Clinical Health Psychology
About the Clinical Health Psychology Research Focus
The study of clinical health psychology has emerged as a major exciting focus for clinical psychologists. The clinical health focus is conceived within a broader general focus in health psychology and is further facilitated by multidisciplinary work with physicians, sociologists, biologists, and health educators. Students choosing the clinical health focus take specialized courses and do specialized clinical work in addition to their core courses. By combining clinical health psychology with these other areas students receive a broader focus and can sub-specialize in a specific area of health within this broader context.
The Clinical Health Psychology research focus is part of a broad Health Psychology research focus within the Department of Psychological Sciences at Kent State. Our health psychology faculty work together and graduate students often choose mentors outside their own training program. Many graduate students have secondary mentors that cross sub-disciplinary lines.
Research Training in Clinical Health Psychology
Clinical health psychology research is broadly defined as investigation into the interaction between psychological and physical health. It can focus on how diseases impact people psychologically or how psychological processes impact disease. Work can range from laboratory to medical/health to community settings. The training for the research focus in clinical health psychology involves engagement in research, in collaboration with a faculty mentor, on a topic related to health psychology, which may range from rather basic research to more applied investigations. During the course of graduate training, students develop a particular research interest area within the general area of the mentor's expertise. Students typically conduct both their master's thesis and doctoral dissertation in their identified area of interest.
Students complete all departmental and clinical core course requirements, as well as the clinical program's requisite number of elective credits. Students can take additional health focused courses within and outside the department. Students may choose to have some of their elective requirements waived so that they can involve themselves in additional research projects.
Clinical students complete their practicum requirements by taking the general practicum in their second year, and selecting an advanced or specialty practicum in their third year. It is recommended that students choose a third-year specialty practicum related to their research focus, if one is available. In addition, students may request that they be assigned cases related to their area of interest when it is possible and feasible for the Clinic to do this. Students also complete at least one year of the required field placement in an assessment and/or treatment setting, and we have several directly related to health.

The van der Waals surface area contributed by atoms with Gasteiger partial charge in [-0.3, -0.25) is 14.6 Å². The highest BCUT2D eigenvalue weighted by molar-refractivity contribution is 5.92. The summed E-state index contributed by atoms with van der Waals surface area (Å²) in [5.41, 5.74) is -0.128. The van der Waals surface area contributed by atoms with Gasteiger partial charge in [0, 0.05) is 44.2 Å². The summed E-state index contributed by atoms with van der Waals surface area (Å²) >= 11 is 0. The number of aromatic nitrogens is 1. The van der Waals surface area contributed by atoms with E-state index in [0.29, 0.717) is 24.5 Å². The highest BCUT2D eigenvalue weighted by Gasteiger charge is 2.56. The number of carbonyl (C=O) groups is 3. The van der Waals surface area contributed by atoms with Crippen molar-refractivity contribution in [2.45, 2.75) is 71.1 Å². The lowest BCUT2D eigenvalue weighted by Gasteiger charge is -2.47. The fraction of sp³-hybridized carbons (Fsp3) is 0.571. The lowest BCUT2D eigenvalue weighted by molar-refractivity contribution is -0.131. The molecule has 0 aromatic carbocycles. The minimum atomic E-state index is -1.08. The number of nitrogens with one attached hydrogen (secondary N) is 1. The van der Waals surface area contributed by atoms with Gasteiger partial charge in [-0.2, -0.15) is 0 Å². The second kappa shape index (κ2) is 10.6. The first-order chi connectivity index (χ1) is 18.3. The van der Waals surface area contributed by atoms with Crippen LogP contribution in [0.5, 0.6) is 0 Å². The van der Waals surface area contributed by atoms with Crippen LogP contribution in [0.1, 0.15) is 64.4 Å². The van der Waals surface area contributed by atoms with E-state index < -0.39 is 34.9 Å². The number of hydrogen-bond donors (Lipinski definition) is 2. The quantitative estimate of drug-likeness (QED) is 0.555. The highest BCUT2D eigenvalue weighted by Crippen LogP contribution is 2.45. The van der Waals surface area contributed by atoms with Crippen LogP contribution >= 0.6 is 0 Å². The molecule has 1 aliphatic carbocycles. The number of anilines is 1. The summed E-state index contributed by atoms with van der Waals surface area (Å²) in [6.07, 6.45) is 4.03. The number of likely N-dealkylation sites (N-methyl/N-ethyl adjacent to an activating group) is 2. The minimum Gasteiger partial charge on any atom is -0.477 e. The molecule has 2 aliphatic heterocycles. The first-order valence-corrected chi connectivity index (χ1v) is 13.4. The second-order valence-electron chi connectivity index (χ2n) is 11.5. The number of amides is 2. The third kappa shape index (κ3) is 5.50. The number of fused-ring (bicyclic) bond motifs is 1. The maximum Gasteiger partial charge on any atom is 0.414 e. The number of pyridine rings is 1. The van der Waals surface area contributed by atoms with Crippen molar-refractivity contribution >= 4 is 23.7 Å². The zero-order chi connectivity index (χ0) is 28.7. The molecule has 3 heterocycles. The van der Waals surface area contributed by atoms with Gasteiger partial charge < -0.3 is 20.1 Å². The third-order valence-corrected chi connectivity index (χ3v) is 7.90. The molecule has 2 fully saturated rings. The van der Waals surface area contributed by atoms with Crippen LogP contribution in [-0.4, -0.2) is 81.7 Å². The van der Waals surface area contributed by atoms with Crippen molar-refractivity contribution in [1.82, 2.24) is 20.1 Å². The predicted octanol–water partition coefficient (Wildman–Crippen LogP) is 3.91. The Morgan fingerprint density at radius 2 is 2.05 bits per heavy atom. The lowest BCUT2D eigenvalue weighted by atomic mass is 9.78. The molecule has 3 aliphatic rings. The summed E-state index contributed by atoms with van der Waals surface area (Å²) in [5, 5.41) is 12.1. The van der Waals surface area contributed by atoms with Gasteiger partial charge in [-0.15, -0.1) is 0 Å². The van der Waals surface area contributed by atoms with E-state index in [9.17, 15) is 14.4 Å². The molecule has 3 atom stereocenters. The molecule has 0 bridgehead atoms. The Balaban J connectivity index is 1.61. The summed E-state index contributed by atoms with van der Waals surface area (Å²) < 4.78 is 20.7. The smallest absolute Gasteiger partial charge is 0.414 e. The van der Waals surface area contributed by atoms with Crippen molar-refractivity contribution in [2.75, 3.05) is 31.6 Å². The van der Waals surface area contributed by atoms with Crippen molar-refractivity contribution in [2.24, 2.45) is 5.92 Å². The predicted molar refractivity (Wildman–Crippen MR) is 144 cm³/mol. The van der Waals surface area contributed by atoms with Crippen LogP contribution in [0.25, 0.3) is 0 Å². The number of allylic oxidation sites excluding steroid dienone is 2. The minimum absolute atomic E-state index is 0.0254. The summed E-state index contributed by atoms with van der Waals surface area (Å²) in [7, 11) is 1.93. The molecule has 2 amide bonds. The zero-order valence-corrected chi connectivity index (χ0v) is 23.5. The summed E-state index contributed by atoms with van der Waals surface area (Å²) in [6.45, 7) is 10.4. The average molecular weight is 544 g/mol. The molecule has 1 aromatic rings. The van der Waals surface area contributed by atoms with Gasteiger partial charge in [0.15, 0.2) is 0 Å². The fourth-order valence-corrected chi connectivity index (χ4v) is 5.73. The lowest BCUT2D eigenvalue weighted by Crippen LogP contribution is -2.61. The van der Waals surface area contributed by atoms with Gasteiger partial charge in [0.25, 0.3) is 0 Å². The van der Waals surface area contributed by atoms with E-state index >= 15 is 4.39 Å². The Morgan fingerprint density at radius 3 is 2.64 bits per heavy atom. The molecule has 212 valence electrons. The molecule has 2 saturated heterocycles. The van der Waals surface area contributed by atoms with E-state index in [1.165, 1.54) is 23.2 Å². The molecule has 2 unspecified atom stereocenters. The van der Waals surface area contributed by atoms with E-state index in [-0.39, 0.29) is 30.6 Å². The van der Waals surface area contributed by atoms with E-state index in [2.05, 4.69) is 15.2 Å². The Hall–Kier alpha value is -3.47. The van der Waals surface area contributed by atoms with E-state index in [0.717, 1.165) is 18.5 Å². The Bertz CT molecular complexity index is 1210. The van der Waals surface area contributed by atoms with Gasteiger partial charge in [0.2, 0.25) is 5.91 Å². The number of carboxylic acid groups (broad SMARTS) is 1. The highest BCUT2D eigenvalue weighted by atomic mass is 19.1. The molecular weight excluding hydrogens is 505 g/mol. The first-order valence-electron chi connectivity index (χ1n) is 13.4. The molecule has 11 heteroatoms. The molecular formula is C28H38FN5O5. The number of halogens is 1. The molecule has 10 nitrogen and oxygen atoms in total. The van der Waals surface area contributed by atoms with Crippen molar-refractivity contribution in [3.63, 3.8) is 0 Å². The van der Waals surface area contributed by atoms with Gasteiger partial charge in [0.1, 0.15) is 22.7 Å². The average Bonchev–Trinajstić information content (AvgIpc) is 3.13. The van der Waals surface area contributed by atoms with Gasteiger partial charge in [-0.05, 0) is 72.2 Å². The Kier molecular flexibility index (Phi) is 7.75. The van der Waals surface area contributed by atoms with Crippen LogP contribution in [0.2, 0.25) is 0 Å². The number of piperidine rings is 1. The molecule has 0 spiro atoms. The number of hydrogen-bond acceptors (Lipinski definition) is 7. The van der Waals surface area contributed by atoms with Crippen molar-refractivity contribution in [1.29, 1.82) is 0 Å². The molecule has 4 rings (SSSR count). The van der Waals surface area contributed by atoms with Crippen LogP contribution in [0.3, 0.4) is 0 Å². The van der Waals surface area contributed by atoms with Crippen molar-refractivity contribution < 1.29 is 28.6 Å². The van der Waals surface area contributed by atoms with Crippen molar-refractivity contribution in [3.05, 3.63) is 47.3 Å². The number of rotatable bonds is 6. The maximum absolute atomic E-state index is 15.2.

Clinical Health Faculty
Dr. John Gunstad - The neuropsychology of aging and disease, with a particular interest in cardiovascular disease and obesity.
Dr. Joel Hughes - The role of psychological and social factors in cardiovascular health and disease.
Psychological Science Health Faculty
Dr. Doug Delahanty - Psychophysiological predictors and correlates of posttraumatic stress; secondary pharmacological interventions for trauma victims.
Dr. Judith Gere - Studies personality and romantic relationship processes that influence people's self-growth and subjective well-being (i.e., happiness).
Dr. John Updegraff - Health communication and health behavior; Cognitive and emotional processes involved in well-being and adjustment to stress.
Faculty with Related Interests
Dr. Karin Coifman (Adult Psychopathology) studies emotion processing and the development of psychopathology in the context of acute stress and chronic illness.
Dr. Josefina Grau (Child Clinical) has interests in ethnic minority issues in mental health.
Dr. Amy Sato The role of stress and family influences in the etiology, maintenance, and treatment of pediatric health conditions (e.g., obesity).
Dr. Mary Beth Spitznagel Caregiver burden, burden transfer, dementia, wellness, occupational stress and burnout
Our clinical health research focus has been particularly successful in placing our graduates in professorships and postdoctoral training programs. Here’s what some of our grads are doing now.
- Rebecca Cameron, Ph.D., Sacramento State University
- Elizabeth Casey, Ph.D., Assistant Professor, Onondaga Community College, New York
- Jennifer Ford, Ph.D., Psychologist, Sloane Kettering Cancer Center, New York
- Pamela Geller, Ph.D., Drexel University
- Carly Goldstein, Ph.D., Postdoctoral Fellow, Brown University
- Jennifer MacKenzie, Ph.D., Kaiser Healthcare, California.
- Jerrimiah Schumm, Ph.D., Veterans Administration, Cincinnati.
- Matthew Skinta, Ph.D., Postdoctoral Fellow, Harbor UCLA Medical Center.
- Lisa Stines, Ph.D., PTSD Treatment & Research Program, Case Western Reserve University.
- Lisa Wade, Ph.D., Pennsylvania State University
- Ana Maria Vranceanu, Ph.D., Research Fellow, Harvard Medical School.
- Ihori Kobayashi, Ph.D., Howard University
- Sara Perez, Ph.D., Postdoctoral Fellow, University of Akron
- Edward Waldrep, Ph.D.
- Kristen Walter, Ph.D., Graduate Psychologist, Cincinnati VA Medical Center, PTSD and Anxiety Disorders Division